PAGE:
To which I thought I clearly had my learned friend “Well, Uncle Gnarley, surely the price of oil is much riskier than the growth in the islands electrical demands”
“Nav… with the predictions that the US may be a net exporter of oil by 2035 this assumption is very much in doubt.  But it must also be remember that Muskrat Falls can be built in the future, should energy prices increase in the US to where Muskrat Falls makes sense.  The link being built (and mostly paid for) would make this a much more palatable exercise…. And one I would support” 

“Nav… which brings me to the next question.  Is it the least cost option?  The rate calculator provided by Nalcor on the website clearly shows that it makes very little difference to our rates, at least in the short term.   We should not only consider what is the least cost option.  We should ask what is the least risk option!”
I think anyone with an open mind would agree that Muskrat Falls can only be considered the highest risk alternative.  From the risk associated with cost growth, to the demand risk there could be a potential perfect storm for rate payers in the province.  Where is the Government handout which explains what our rates may be if things do not go as planned?

In addition to cost growth, and lack of demand there are other risks as well.  If inflation is not 2% per year then we are snookered, left holding a massive debt in the face of declining revenue.  Where has government explained the risk of Emera, or ConEdison or other generators asking permission to sell power into Newfoundland using the Open Access Transmission over the Maritime Link, or Labrador link.  They may come in with cheap electricity generated from Shale Gas, and try to sell it to the industrial customers on the island. 
You see Nav, there is substantial risks associated with the Muskrat Falls project.

There is also a substantial lack of public discussion about how being connected to the North American grid may have on the electrical market in Newfoundland.  There is also no discussion why rate payers in Newfoundland will not pay more for our rates, than our brothers in Labrador.  Their rates will be kept low based on the RECALL power.  Where has this been discussed?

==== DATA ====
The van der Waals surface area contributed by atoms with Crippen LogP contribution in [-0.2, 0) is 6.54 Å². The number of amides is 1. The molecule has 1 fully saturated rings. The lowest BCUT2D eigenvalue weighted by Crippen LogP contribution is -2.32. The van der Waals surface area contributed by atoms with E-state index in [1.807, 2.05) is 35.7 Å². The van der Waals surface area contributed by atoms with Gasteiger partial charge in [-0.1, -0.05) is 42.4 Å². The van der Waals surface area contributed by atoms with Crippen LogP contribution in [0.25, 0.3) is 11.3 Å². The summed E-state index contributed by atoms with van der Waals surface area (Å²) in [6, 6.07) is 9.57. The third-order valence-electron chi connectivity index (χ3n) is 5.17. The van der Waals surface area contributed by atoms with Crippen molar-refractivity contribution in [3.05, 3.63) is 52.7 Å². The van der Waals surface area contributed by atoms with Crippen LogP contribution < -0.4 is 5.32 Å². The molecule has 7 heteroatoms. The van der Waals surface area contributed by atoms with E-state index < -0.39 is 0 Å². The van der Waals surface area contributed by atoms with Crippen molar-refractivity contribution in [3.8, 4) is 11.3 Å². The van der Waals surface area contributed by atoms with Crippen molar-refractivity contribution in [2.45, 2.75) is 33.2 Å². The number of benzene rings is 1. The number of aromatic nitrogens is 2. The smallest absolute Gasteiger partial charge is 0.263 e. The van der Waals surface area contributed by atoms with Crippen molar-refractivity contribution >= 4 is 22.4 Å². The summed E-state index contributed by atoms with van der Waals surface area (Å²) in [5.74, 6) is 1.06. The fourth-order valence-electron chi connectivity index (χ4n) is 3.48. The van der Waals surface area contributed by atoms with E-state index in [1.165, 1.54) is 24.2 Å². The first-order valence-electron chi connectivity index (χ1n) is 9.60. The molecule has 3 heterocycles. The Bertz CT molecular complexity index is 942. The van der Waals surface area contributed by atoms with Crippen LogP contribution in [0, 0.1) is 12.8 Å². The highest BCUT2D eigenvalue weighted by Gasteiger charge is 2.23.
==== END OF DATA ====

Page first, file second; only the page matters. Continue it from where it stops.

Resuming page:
You see Nav there has not been discussion, there has only been talking points.  There is a clear difference.  Without Nalcor appearing before the House of Assembly where will these questions be answered for the public record”? 

With this monologue Uncle Gnarely was clearly mentally drained.  He appeared out the window.  The snow had started, and the reality of his situation had finally set in.  The silhouette of Gnarley was pressed against the wall, the fire was quietly starting to form into glowing embers, and provided yet again a generous backlight. 
“Nav.  Not to mention the risk of the power line coming down from Labrador.  Another gem which was buried in the MHI report was that Nalcor did not include in their pricing the design of the transmission system to the design condition recommended by MHI for remote alpine area.  This was clearly in contradiction to MHI’s recommendation from their DG2 work.  There is a chance that the transmission line could be out of service for up to a month, while a repair was being implemented”.

With that, the CBC had returned to the National.  The leading story was about the great winter storm on Cape Breton island, which was causing widespread damage and power failures. 
Uncle Gnarley looked at me.  “There is quite a storm brewing…. Nalcor are telling us that Muskrat Falls will make our power supply more secure.  MHI are stating are transmission line will not be designed to industry standard” 
I looked out the Window and then lamented “Maybe Tony Marie will be wrong. Like the V2 rocket this weather bomb may go off course”.    

Gnarley went to the woodbox, took out the great piece of birch, and stoked the fire.  “Nav… you may want to keep this relic a few more years yet”.

JM

References
2)     MHI Wind Recommendation
3)     Nalcor stating 2$